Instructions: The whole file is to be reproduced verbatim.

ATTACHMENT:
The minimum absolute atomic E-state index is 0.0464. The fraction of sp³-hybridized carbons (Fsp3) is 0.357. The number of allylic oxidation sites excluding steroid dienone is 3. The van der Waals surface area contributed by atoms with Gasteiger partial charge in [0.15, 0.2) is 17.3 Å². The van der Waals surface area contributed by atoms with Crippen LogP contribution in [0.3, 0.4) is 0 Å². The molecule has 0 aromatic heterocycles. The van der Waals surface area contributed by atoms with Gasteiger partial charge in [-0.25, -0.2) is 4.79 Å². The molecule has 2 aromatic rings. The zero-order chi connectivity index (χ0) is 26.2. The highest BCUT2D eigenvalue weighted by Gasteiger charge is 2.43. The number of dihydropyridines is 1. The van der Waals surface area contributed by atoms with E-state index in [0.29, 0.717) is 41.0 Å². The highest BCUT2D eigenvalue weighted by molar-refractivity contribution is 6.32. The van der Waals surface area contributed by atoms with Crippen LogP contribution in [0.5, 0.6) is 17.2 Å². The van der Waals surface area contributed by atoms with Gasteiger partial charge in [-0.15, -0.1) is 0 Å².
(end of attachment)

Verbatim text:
The minimum absolute atomic E-state index is 0.0464. The fraction of sp³-hybridized carbons (Fsp3) is 0.357. The number of allylic oxidation sites excluding steroid dienone is 3. The van der Waals surface area contributed by atoms with Gasteiger partial charge in [0.15, 0.2) is 17.3 Å². The van der Waals surface area contributed by atoms with Crippen LogP contribution in [0.3, 0.4) is 0 Å². The molecule has 0 aromatic heterocycles. The van der Waals surface area contributed by atoms with Gasteiger partial charge in [-0.25, -0.2) is 4.79 Å². The molecule has 2 aromatic rings. The zero-order chi connectivity index (χ0) is 26.2. The highest BCUT2D eigenvalue weighted by Gasteiger charge is 2.43. The number of dihydropyridines is 1. The van der Waals surface area contributed by atoms with E-state index in [0.29, 0.717) is 41.0 Å². The highest BCUT2D eigenvalue weighted by molar-refractivity contribution is 6.32. The van der Waals surface area contributed by atoms with Crippen LogP contribution in [0.5, 0.6) is 17.2 Å². The van der Waals surface area contributed by atoms with Gasteiger partial charge in [-0.15, -0.1) is 0 Å².